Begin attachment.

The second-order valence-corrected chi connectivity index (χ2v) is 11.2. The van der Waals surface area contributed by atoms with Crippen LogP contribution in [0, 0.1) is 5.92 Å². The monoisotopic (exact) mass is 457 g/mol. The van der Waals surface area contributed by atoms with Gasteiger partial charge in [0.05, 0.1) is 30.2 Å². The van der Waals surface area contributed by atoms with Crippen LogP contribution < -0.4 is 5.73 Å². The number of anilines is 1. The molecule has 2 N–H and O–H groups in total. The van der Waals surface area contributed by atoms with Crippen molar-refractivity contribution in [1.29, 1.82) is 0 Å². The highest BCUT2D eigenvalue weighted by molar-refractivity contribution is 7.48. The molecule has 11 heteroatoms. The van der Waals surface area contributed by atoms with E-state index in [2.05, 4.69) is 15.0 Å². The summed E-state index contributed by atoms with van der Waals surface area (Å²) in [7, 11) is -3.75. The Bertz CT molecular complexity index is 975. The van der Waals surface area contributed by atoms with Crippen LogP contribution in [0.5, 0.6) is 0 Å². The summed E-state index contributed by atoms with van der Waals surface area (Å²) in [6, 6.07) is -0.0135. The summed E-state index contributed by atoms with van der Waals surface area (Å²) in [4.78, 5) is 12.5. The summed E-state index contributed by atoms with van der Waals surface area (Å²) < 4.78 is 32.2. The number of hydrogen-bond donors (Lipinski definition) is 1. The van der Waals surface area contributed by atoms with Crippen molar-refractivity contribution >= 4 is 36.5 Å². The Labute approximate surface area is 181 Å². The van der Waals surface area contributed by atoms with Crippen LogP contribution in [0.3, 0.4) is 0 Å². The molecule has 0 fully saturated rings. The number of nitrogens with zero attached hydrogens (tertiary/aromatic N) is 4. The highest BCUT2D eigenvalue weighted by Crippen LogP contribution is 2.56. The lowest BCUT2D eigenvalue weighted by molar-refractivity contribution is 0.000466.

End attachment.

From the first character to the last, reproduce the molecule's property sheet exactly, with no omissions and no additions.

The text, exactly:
The second-order valence-corrected chi connectivity index (χ2v) is 11.2. The van der Waals surface area contributed by atoms with Crippen LogP contribution in [0, 0.1) is 5.92 Å². The monoisotopic (exact) mass is 457 g/mol. The van der Waals surface area contributed by atoms with Gasteiger partial charge in [0.05, 0.1) is 30.2 Å². The van der Waals surface area contributed by atoms with Crippen LogP contribution < -0.4 is 5.73 Å². The number of anilines is 1. The molecule has 2 N–H and O–H groups in total. The van der Waals surface area contributed by atoms with Crippen molar-refractivity contribution in [1.29, 1.82) is 0 Å². The highest BCUT2D eigenvalue weighted by molar-refractivity contribution is 7.48. The molecule has 11 heteroatoms. The van der Waals surface area contributed by atoms with E-state index in [2.05, 4.69) is 15.0 Å². The summed E-state index contributed by atoms with van der Waals surface area (Å²) in [7, 11) is -3.75. The Bertz CT molecular complexity index is 975. The van der Waals surface area contributed by atoms with Crippen LogP contribution in [0.5, 0.6) is 0 Å². The summed E-state index contributed by atoms with van der Waals surface area (Å²) in [6, 6.07) is -0.0135. The summed E-state index contributed by atoms with van der Waals surface area (Å²) in [4.78, 5) is 12.5. The summed E-state index contributed by atoms with van der Waals surface area (Å²) < 4.78 is 32.2. The number of hydrogen-bond donors (Lipinski definition) is 1. The van der Waals surface area contributed by atoms with Crippen molar-refractivity contribution >= 4 is 36.5 Å². The Labute approximate surface area is 181 Å². The van der Waals surface area contributed by atoms with Crippen LogP contribution in [0.3, 0.4) is 0 Å². The molecule has 0 fully saturated rings. The number of nitrogens with zero attached hydrogens (tertiary/aromatic N) is 4. The highest BCUT2D eigenvalue weighted by Crippen LogP contribution is 2.56. The lowest BCUT2D eigenvalue weighted by molar-refractivity contribution is 0.000466.